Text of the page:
The last few weeks we have been talking about why you and your Central Valley Ag Field Sales Agronomist should be out walking your corn fields prior to harvest. We have talked about doing this as a way to work out some of your harvest logistics and minimizing your harvest loss. This is a great use of your time and a good way to make decisions about hybrids for your next cropping year. But, what if I told you this is one more chance to do some evaluation of the performance of your planter. Yes, you all are witnessing me writing a pre-harvest article all about your planter.
I know, I know I encouraged you to do this in Late May and Early June, but that was so you could see what happened in the field first hand. This trip is where we are going to see the effect of those planter and emergence issues and how they may or may not have impacted your yields. This is important because we have talked a lot about things like meter testing, and downforce and what trials have shown as a return on investment. Doing this with your FSA or one of your ACS specialists will help you rebuild the scene. Use all the evidence and start to see what corrections we need to make to your planter for next year to lessen the probability of this happening again.
Randomly go out to different spots of your field and step off your needed feet for 1/1000th of an acre and count your final population, and then in the same spot count out 100 plants. Once you have determined your plant population and identified 100 consecutive plants we go to work and rebuild what happened with your planter. First thing walk through those 100 plants and count all the skips and doubles and write that down. The second thing I want you to pay attention to is ear height and consistency of stalk diameter. These are an indication of emergence timing, count all the ears that are at least 8-12” lower than average and write that number down.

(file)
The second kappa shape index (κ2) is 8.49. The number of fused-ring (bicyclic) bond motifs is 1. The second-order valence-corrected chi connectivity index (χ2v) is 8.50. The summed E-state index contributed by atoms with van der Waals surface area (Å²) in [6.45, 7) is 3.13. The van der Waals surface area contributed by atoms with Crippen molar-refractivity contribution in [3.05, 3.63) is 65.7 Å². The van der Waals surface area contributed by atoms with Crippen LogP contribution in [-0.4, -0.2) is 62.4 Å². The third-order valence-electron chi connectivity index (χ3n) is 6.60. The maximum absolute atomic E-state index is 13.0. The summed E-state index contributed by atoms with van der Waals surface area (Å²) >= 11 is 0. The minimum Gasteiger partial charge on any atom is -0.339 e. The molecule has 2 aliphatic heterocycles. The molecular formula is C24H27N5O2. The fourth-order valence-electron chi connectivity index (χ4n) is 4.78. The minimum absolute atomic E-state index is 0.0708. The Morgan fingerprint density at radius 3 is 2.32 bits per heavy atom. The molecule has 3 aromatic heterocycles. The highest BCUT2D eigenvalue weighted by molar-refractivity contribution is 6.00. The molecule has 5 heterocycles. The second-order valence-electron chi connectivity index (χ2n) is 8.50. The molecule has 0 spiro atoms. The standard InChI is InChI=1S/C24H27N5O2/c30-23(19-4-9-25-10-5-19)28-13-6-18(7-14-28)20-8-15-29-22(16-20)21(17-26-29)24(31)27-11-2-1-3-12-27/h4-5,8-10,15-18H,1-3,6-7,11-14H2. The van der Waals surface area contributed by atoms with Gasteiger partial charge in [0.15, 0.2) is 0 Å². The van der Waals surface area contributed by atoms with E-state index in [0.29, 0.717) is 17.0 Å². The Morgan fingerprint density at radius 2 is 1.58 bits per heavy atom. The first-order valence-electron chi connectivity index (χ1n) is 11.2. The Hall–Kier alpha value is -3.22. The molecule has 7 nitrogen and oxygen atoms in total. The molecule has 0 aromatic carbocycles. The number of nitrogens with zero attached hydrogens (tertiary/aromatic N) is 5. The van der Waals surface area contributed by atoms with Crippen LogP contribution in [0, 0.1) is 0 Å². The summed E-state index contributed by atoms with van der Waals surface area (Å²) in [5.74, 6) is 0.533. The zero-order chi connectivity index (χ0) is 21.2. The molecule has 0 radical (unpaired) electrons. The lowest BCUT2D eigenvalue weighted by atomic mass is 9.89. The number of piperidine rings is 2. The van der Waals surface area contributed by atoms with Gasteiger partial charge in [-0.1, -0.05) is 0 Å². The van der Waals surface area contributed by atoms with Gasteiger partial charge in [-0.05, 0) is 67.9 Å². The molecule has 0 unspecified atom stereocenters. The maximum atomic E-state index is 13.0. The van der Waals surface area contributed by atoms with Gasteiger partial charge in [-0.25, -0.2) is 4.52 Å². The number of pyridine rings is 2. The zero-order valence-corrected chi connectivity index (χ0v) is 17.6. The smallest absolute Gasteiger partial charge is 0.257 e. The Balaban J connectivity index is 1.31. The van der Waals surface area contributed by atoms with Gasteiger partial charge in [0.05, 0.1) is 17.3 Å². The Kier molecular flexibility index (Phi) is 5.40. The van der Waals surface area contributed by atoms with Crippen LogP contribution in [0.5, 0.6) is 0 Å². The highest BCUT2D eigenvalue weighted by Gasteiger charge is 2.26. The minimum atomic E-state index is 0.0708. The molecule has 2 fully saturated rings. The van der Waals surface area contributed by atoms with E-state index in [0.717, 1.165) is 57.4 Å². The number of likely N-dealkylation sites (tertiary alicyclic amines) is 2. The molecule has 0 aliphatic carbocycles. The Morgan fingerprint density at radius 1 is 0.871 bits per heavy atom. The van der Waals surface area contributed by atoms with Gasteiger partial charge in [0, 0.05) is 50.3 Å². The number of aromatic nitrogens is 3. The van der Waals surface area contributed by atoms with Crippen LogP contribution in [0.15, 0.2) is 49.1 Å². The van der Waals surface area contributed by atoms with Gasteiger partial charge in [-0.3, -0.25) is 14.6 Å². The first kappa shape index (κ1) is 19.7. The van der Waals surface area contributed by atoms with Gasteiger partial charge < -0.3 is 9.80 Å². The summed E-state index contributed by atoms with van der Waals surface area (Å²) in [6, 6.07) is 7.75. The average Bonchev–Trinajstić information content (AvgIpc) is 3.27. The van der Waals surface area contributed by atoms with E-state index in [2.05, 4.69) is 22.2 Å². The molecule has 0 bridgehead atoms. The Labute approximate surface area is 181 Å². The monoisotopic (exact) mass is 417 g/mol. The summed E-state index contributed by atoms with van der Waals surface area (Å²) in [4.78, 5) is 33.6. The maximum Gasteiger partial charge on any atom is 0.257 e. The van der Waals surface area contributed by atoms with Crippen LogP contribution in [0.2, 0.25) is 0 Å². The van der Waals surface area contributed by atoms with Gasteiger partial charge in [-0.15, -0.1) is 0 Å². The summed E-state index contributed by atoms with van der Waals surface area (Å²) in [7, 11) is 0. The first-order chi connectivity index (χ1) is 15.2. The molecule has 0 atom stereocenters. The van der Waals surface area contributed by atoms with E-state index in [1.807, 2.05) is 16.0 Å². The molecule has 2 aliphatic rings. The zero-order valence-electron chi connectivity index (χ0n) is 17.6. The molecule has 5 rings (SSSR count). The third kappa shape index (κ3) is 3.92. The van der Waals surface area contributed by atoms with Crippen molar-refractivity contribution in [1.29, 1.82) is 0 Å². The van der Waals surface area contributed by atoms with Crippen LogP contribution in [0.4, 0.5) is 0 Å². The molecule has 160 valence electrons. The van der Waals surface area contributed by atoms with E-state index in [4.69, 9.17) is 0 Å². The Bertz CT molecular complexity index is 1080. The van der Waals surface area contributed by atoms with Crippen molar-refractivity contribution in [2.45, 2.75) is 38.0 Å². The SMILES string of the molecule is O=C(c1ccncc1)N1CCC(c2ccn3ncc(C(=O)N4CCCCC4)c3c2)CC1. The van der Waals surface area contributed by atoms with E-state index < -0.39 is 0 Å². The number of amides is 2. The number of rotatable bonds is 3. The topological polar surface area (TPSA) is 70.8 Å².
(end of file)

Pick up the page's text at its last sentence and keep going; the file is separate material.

To determine what the effect of these issues are, we are going to have to do a few things. Picking of ears, counting of kernels and calculations on what your yield is and what your yield may have been if everything was a bit more consistent. First, pick five random ears out of the section of those 100 plants where ear height and plant spacing is rather consistent. Then pick five ears from where you have doubles, and five from where the ear height is considerably lower than average.
Count and average the kernels for each one of those groups of ears, and what I want you to notice is how the kernel count changes between each one of those groups. Then use the average kernel counts of the 15 ears combined to calculate your yield using the formula Yield= [(Kernels per ear*harvest populations)/85,000]. This is the effect those changes have had on your final yield. Now look at the percentage of times you either have skips, doubles or inconsistency in ear height. Replace the kernel count of the percent of inconsistent ears with the kernel count of where things were good and recalculate your yield. Take the difference between the two and multiply that times a realistic corn price and that is the profit loss that planter issues have caused. Multiply that by the number of acres you are going to plant over the next 1-3 years, and that is the amount of money you could quickly recover if you invested in upgrading your planter before 2016.
This reconstruction is an important process for you to be able to improve your profitability through consistency. With lower commodity prices the expendable income may not be there for planter upgrades, so we need to do our homework to make sure that investment is going to create return and is justified. So let’s put our boots on and look one last time.